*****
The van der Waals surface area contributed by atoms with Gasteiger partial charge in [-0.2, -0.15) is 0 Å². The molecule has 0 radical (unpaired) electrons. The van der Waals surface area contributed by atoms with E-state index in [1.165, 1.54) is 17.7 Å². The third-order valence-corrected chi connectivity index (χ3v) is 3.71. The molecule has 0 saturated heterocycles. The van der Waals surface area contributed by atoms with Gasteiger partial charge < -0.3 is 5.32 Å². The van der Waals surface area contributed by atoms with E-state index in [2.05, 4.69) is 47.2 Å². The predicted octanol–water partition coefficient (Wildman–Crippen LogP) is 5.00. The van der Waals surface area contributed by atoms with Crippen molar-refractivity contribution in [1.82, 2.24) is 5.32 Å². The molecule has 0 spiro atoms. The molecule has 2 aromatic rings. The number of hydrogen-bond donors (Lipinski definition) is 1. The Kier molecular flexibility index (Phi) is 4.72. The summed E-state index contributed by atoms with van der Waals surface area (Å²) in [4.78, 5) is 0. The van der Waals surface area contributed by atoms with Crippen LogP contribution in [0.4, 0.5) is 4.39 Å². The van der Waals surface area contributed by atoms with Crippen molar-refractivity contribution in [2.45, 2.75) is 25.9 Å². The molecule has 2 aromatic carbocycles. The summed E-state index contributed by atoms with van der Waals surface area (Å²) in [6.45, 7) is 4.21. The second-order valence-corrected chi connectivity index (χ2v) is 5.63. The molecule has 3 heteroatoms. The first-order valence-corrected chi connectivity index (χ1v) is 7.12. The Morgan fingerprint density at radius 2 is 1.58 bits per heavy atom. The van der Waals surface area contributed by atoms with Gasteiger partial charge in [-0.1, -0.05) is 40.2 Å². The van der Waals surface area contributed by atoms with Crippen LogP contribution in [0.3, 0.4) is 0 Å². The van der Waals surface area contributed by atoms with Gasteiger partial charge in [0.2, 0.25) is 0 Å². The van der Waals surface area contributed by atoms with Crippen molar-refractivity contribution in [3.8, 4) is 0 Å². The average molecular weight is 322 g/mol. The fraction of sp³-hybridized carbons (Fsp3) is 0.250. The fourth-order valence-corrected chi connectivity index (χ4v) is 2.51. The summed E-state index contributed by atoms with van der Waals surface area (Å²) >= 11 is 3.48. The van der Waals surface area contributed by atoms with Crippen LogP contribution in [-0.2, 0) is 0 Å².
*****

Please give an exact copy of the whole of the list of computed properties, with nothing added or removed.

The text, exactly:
The van der Waals surface area contributed by atoms with Gasteiger partial charge in [-0.2, -0.15) is 0 Å². The molecule has 0 radical (unpaired) electrons. The van der Waals surface area contributed by atoms with E-state index in [1.165, 1.54) is 17.7 Å². The third-order valence-corrected chi connectivity index (χ3v) is 3.71. The molecule has 0 saturated heterocycles. The van der Waals surface area contributed by atoms with Gasteiger partial charge < -0.3 is 5.32 Å². The van der Waals surface area contributed by atoms with E-state index in [2.05, 4.69) is 47.2 Å². The predicted octanol–water partition coefficient (Wildman–Crippen LogP) is 5.00. The van der Waals surface area contributed by atoms with Crippen molar-refractivity contribution in [1.82, 2.24) is 5.32 Å². The molecule has 0 spiro atoms. The molecule has 2 aromatic rings. The number of hydrogen-bond donors (Lipinski definition) is 1. The Kier molecular flexibility index (Phi) is 4.72. The summed E-state index contributed by atoms with van der Waals surface area (Å²) in [4.78, 5) is 0. The van der Waals surface area contributed by atoms with Crippen LogP contribution in [0.4, 0.5) is 4.39 Å². The van der Waals surface area contributed by atoms with Crippen molar-refractivity contribution in [2.45, 2.75) is 25.9 Å². The molecule has 2 aromatic carbocycles. The summed E-state index contributed by atoms with van der Waals surface area (Å²) in [6.45, 7) is 4.21. The second-order valence-corrected chi connectivity index (χ2v) is 5.63. The molecule has 3 heteroatoms. The first-order valence-corrected chi connectivity index (χ1v) is 7.12. The Morgan fingerprint density at radius 2 is 1.58 bits per heavy atom. The van der Waals surface area contributed by atoms with Gasteiger partial charge in [-0.1, -0.05) is 40.2 Å². The van der Waals surface area contributed by atoms with Crippen LogP contribution in [0.3, 0.4) is 0 Å². The van der Waals surface area contributed by atoms with Gasteiger partial charge in [0.2, 0.25) is 0 Å². The van der Waals surface area contributed by atoms with Crippen molar-refractivity contribution in [3.8, 4) is 0 Å². The average molecular weight is 322 g/mol. The fraction of sp³-hybridized carbons (Fsp3) is 0.250. The fourth-order valence-corrected chi connectivity index (χ4v) is 2.51. The summed E-state index contributed by atoms with van der Waals surface area (Å²) >= 11 is 3.48. The van der Waals surface area contributed by atoms with Crippen LogP contribution in [-0.2, 0) is 0 Å².